Important: The Center for Media and Democracy is monitoring the activities of ALEC, the increasingly shady (and possibly illegal) "non-profit" organization which feeds rightwing legislation to state legislators.
Through the corporate-funded American Legislative Exchange Council, global corporations and state politicians vote behind closed doors to try to rewrite state laws that govern your rights. These so-called "model bills" reach into almost every area of American life and often directly benefit huge corporations. Through ALEC, corporations have "a VOICE and a VOTE" on specific changes to the law that are then proposed in your state. DO YOU?
Most voters have nothing like the influence on their government that these businesses and agencies have. ALEC is just another way for corporations to influence our political future. Posing as a non-profit organization, they help write the bills; they make sure legislators who vote their way are rewarded for their vote.
More than 98% of ALEC's revenues come from sources other than legislative dues, such as corporations, corporate trade groups, and corporate foundations. Each corporate member pays an annual fee of between $7,000 and $25,000 a year, and if a corporation participates in any of the nine task forces, additional fees apply, from $2,500 to $10,000 each year. ALEC also receives direct grants from corporations, such as $1.4 million from ExxonMobil from 1998-2009. It has also received grants from some of the biggest foundations funded by corporate CEOs in the country, such as: the Koch family Charles G. Koch Foundation, the Koch-managed Claude R. Lambe Foundation, the Scaife family Allegheny Foundation, the Coors family Castle Rock Foundation, to name a few. Less than 2% of ALEC’s funding comes from “Membership Dues” of $50 per year paid by state legislators, a steeply discounted price that may run afoul of state gift bans.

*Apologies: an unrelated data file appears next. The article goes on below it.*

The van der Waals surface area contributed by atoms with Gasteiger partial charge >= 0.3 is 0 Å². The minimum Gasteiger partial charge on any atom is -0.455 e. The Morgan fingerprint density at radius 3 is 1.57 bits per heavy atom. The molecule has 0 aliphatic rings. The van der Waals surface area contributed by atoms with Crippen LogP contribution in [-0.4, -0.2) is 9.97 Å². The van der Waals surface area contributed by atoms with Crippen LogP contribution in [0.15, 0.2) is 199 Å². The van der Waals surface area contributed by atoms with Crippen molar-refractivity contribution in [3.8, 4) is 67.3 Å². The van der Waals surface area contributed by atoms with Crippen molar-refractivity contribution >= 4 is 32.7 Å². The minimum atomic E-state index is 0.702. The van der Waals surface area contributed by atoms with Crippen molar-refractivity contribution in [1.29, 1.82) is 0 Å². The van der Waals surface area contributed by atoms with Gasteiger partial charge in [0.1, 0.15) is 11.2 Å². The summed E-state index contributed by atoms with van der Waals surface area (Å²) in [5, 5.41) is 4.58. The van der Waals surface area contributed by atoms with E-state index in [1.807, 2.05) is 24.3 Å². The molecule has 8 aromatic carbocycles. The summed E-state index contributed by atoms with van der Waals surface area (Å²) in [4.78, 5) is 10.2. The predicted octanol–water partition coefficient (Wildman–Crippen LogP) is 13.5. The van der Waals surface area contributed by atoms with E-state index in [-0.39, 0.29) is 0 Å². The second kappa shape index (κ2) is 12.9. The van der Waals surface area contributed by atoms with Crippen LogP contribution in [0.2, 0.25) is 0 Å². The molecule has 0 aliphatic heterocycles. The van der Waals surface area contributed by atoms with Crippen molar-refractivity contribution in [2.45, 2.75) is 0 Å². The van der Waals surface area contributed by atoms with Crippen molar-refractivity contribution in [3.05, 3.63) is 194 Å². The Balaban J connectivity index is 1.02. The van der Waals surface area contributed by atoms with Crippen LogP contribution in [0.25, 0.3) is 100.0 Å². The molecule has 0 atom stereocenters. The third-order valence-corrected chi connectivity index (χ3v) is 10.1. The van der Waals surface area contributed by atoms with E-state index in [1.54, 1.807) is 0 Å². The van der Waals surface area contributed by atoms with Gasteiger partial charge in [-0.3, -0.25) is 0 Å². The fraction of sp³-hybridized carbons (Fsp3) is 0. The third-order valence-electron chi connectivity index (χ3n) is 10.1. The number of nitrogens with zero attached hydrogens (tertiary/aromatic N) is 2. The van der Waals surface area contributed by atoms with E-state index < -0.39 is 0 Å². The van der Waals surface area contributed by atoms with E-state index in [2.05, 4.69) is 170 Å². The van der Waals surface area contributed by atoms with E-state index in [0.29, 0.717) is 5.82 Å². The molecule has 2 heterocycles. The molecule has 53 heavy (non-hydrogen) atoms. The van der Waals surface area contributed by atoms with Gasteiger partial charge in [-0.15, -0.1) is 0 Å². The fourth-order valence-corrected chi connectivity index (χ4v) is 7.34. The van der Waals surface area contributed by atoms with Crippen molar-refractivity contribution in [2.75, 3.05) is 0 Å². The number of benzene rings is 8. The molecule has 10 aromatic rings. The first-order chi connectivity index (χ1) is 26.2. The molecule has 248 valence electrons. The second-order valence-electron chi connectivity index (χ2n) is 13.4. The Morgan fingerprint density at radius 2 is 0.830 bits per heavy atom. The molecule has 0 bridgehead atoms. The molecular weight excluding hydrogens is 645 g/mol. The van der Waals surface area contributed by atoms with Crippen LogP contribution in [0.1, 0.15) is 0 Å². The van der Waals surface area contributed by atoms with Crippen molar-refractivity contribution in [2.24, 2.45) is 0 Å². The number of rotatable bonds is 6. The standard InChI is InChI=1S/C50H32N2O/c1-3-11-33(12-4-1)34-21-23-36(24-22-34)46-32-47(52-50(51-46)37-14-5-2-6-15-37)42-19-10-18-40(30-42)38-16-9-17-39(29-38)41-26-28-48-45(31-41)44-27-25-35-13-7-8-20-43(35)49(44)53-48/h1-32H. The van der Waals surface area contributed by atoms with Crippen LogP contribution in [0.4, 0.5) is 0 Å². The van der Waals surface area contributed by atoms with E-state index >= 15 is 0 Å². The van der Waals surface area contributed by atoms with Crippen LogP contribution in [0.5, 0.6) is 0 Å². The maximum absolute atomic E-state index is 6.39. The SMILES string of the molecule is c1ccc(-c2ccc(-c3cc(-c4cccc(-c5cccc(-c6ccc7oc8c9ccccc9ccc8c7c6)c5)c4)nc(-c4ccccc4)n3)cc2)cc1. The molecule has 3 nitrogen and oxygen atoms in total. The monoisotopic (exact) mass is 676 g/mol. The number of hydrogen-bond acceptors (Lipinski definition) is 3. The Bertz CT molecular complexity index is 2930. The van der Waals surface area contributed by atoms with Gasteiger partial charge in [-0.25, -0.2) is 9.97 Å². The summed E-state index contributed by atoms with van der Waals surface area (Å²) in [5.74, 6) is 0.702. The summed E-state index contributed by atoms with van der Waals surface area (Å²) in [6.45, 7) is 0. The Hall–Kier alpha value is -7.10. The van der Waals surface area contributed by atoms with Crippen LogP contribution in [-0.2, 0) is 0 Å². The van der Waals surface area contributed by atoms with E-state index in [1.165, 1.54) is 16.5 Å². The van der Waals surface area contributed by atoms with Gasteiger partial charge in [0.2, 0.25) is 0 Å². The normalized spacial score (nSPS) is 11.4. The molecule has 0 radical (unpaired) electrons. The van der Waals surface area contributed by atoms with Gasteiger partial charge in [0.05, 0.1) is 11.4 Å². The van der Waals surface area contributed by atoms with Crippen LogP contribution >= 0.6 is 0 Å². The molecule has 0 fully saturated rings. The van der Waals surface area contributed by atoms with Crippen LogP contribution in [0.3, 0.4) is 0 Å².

Now all of us have an opportunity to investigate, report, and rein in ALEC's influence on our state legislators.
You can contribute information, feed it into the system, as well as monitor others' investigations. You can be part of a growing number of voters who know whether the state legislators they vote for are now part of this business network.